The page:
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Let's consider python (3.x) scripts:


from test.team import team
from test.user import user

if __name__ == '__main__':
    u = user()
    t = team()


from test.team import team

class user:
    def setTeam(self, t):
        if issubclass(t, team.__class__):
            self.team = t


from test.user import user

class team:
    def setLeader(self, u):
        if issubclass(u, user.__class__):
            self.leader = u

Now, of course, i've got circular import and splendid ImportError.

So, not being pythonista, I have three questions. First of all:

i. How can I make this thing work ?

And, knowing that someone will inevitably say "Circular imports always indicate a design problem", the second question comes:

ii. Why is this design bad?

And the finally, third one:

iii. What would be better alternative?

To be precise, type checking as above is only an example, there is also a index layer based on class, which permits ie. find all users being members of one team (user class has many subclasses, so index is doubled, for users in general and for each specific subclass) or all teams having given user as a member


I hope that more detailed example will clarify what i try to achieve. Files omitted for readibility (but having one 300kb source file scares me somehow, so please assume that every class is in different file)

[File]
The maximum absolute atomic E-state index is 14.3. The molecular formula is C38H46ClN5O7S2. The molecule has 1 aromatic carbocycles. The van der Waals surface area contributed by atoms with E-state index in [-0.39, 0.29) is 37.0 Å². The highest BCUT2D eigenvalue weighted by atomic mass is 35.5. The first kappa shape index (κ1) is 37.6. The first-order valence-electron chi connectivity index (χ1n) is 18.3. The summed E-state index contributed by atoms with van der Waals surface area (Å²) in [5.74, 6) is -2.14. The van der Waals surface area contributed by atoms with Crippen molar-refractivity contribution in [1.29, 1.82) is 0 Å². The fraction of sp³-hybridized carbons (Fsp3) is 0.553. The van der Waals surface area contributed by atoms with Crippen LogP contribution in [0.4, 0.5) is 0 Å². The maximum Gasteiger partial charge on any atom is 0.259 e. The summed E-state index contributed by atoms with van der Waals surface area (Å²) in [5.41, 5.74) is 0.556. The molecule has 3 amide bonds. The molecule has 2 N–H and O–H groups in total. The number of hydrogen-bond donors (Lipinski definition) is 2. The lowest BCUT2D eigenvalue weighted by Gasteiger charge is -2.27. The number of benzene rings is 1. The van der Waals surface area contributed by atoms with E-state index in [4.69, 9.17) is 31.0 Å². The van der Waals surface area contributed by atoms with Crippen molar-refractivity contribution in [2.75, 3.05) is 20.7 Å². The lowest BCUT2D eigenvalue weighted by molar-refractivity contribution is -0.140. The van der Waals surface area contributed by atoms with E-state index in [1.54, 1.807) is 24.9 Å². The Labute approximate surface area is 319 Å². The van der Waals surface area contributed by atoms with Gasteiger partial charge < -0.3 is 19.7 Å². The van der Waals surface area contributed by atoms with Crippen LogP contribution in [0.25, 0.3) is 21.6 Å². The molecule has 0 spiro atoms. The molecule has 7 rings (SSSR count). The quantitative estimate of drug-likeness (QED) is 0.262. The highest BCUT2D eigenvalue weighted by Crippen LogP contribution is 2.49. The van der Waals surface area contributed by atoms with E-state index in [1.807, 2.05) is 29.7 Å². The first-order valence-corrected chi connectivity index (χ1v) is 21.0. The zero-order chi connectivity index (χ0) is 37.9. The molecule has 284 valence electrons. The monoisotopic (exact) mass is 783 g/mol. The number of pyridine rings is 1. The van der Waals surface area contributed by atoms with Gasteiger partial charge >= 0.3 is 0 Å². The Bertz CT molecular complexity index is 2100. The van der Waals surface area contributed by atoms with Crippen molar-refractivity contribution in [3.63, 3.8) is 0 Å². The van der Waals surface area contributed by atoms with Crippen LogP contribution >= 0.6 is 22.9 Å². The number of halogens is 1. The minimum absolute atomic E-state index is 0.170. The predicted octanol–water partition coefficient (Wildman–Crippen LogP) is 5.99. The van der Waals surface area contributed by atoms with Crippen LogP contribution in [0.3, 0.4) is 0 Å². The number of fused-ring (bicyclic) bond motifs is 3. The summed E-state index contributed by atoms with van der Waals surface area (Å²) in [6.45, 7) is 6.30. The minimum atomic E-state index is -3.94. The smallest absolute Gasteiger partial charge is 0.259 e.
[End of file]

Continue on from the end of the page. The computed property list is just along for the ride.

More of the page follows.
class Entity:
    _id    = None
    _defs  = {}
    _data  = None

    def __init__(self, **kwargs):
        self._id   = uuid.uuid4() # for example. or randint(). or x+1.
        self._data = {}.update(kwargs)

    def __settattr__(self, name, value):
        if name in self._defs:
            if issubclass(value.__class__, self._defs[name]):
                self._data[name] = value

                # more stuff goes here, specially indexing dependencies, so we can 
                # do Index(some_class, name_of_property, some.object) to find all   
                # objects of some_class or its children where
                # given property == some.object

                raise Exception('Some misleading message')
            self.__dict__[name] = value    

    def __gettattr__(self, name):
        return self._data[name]


class User(Entity):
    _defs  = {'team':Team}

class DPLUser(User):
    _defs  = {'team':DPLTeam}

class PythonUser(DPLUser)

class PerlUser(DPLUser)

class FunctionalUser(User):
    _defs  = {'team':FunctionalTeam}

class HaskellUser(FunctionalUser)

class ErlangUser(FunctionalUser)


class Team(Entity):
    _defs  = {'leader':User}

class DPLTeam(Team):
    _defs  = {'leader':DPLUser}

class FunctionalTeam(Team):
    _defs  = {'leader':FunctionalUser}

and now some usage:

t1 = FunctionalTeam()
t2 = DLPTeam()
t3 = Team()

u1 = HaskellUser()
u2 = PythonUser()

t1.leader = u1 # ok
t2.leader = u2 # ok
t1.leader = u2 # not ok, exception
t3.leader = u2 # ok

# now , index

print(Index(FunctionalTeam, 'leader', u2)) # -> [t2]
print(Index(Team, 'leader', u2)) # -> [t2,t3]